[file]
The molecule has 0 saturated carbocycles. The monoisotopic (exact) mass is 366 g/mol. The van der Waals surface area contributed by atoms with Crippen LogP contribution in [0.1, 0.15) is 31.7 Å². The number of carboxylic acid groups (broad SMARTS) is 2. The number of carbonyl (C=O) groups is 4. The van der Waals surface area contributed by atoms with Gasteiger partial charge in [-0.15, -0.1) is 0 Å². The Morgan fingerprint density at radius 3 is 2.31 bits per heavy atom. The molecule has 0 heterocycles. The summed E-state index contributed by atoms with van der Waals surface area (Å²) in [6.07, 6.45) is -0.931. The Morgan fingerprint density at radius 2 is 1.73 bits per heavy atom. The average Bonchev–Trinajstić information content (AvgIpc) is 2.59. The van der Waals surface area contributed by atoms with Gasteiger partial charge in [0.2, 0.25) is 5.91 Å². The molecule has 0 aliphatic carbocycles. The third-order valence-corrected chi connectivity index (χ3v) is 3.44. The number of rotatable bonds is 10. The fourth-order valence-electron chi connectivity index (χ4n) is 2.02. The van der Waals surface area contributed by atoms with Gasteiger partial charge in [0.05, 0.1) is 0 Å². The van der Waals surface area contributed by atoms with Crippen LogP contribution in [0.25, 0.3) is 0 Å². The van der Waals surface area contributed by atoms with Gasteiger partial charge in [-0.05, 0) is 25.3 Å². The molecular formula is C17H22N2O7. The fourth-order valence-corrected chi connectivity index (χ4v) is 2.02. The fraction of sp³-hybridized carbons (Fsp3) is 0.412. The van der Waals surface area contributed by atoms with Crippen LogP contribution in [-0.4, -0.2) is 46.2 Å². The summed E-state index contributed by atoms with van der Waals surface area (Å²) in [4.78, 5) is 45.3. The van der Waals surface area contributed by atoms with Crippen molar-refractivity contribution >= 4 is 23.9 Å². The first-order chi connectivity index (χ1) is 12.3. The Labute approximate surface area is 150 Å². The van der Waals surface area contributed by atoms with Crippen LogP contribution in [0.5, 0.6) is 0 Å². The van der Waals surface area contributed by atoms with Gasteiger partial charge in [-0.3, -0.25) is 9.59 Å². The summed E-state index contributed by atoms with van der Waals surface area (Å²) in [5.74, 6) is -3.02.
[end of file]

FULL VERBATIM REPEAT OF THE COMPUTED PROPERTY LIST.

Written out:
The molecule has 0 saturated carbocycles. The monoisotopic (exact) mass is 366 g/mol. The van der Waals surface area contributed by atoms with Crippen LogP contribution in [0.1, 0.15) is 31.7 Å². The number of carboxylic acid groups (broad SMARTS) is 2. The number of carbonyl (C=O) groups is 4. The van der Waals surface area contributed by atoms with Gasteiger partial charge in [-0.15, -0.1) is 0 Å². The Morgan fingerprint density at radius 3 is 2.31 bits per heavy atom. The molecule has 0 heterocycles. The summed E-state index contributed by atoms with van der Waals surface area (Å²) in [6.07, 6.45) is -0.931. The Morgan fingerprint density at radius 2 is 1.73 bits per heavy atom. The average Bonchev–Trinajstić information content (AvgIpc) is 2.59. The van der Waals surface area contributed by atoms with Gasteiger partial charge in [0.2, 0.25) is 5.91 Å². The molecule has 0 aliphatic carbocycles. The third-order valence-corrected chi connectivity index (χ3v) is 3.44. The number of rotatable bonds is 10. The fourth-order valence-electron chi connectivity index (χ4n) is 2.02. The van der Waals surface area contributed by atoms with Gasteiger partial charge in [0.05, 0.1) is 0 Å². The van der Waals surface area contributed by atoms with Crippen LogP contribution in [0.25, 0.3) is 0 Å². The van der Waals surface area contributed by atoms with Gasteiger partial charge in [-0.05, 0) is 25.3 Å². The molecular formula is C17H22N2O7. The fourth-order valence-corrected chi connectivity index (χ4v) is 2.02. The fraction of sp³-hybridized carbons (Fsp3) is 0.412. The van der Waals surface area contributed by atoms with Crippen LogP contribution in [-0.4, -0.2) is 46.2 Å². The summed E-state index contributed by atoms with van der Waals surface area (Å²) in [4.78, 5) is 45.3. The van der Waals surface area contributed by atoms with Crippen molar-refractivity contribution >= 4 is 23.9 Å². The first-order chi connectivity index (χ1) is 12.3. The Labute approximate surface area is 150 Å². The van der Waals surface area contributed by atoms with Crippen LogP contribution in [0.5, 0.6) is 0 Å². The van der Waals surface area contributed by atoms with Gasteiger partial charge in [-0.3, -0.25) is 9.59 Å². The summed E-state index contributed by atoms with van der Waals surface area (Å²) in [5.74, 6) is -3.02.